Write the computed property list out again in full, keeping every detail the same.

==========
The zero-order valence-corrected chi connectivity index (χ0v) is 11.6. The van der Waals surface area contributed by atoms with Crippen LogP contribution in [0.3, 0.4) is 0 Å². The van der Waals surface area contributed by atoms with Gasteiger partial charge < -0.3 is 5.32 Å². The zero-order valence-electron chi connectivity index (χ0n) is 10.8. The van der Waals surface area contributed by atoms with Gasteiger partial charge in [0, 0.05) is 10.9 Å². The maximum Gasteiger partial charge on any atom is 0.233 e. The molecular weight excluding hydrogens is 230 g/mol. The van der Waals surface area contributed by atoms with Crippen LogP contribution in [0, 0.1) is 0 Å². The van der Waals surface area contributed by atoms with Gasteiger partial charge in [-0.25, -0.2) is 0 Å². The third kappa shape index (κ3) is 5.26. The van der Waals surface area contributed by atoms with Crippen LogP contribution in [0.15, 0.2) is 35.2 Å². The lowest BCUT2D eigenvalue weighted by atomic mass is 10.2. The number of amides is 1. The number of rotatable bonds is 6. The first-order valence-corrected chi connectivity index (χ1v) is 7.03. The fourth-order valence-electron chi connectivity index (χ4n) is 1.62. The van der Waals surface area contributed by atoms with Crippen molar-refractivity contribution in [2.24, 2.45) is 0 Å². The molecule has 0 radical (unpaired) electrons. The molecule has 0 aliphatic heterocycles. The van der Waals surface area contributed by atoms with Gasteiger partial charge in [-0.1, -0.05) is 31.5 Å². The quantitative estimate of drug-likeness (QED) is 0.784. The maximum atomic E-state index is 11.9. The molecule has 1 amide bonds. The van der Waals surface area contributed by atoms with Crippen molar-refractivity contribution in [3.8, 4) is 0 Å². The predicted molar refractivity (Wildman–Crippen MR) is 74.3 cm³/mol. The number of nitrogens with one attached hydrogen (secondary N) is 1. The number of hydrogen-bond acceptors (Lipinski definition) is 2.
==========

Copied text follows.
The zero-order valence-corrected chi connectivity index (χ0v) is 11.6. The van der Waals surface area contributed by atoms with Crippen LogP contribution in [0.3, 0.4) is 0 Å². The van der Waals surface area contributed by atoms with Gasteiger partial charge < -0.3 is 5.32 Å². The zero-order valence-electron chi connectivity index (χ0n) is 10.8. The van der Waals surface area contributed by atoms with Gasteiger partial charge in [0, 0.05) is 10.9 Å². The maximum Gasteiger partial charge on any atom is 0.233 e. The molecular weight excluding hydrogens is 230 g/mol. The van der Waals surface area contributed by atoms with Crippen LogP contribution in [0, 0.1) is 0 Å². The van der Waals surface area contributed by atoms with Gasteiger partial charge in [-0.25, -0.2) is 0 Å². The third kappa shape index (κ3) is 5.26. The van der Waals surface area contributed by atoms with Crippen LogP contribution in [0.15, 0.2) is 35.2 Å². The lowest BCUT2D eigenvalue weighted by atomic mass is 10.2. The number of amides is 1. The number of rotatable bonds is 6. The first-order valence-corrected chi connectivity index (χ1v) is 7.03. The fourth-order valence-electron chi connectivity index (χ4n) is 1.62. The van der Waals surface area contributed by atoms with Crippen molar-refractivity contribution in [2.24, 2.45) is 0 Å². The molecule has 0 radical (unpaired) electrons. The molecule has 0 aliphatic heterocycles. The van der Waals surface area contributed by atoms with Gasteiger partial charge in [-0.1, -0.05) is 31.5 Å². The quantitative estimate of drug-likeness (QED) is 0.784. The maximum atomic E-state index is 11.9. The molecule has 1 amide bonds. The van der Waals surface area contributed by atoms with Crippen molar-refractivity contribution in [3.8, 4) is 0 Å². The predicted molar refractivity (Wildman–Crippen MR) is 74.3 cm³/mol. The number of nitrogens with one attached hydrogen (secondary N) is 1. The number of hydrogen-bond acceptors (Lipinski definition) is 2.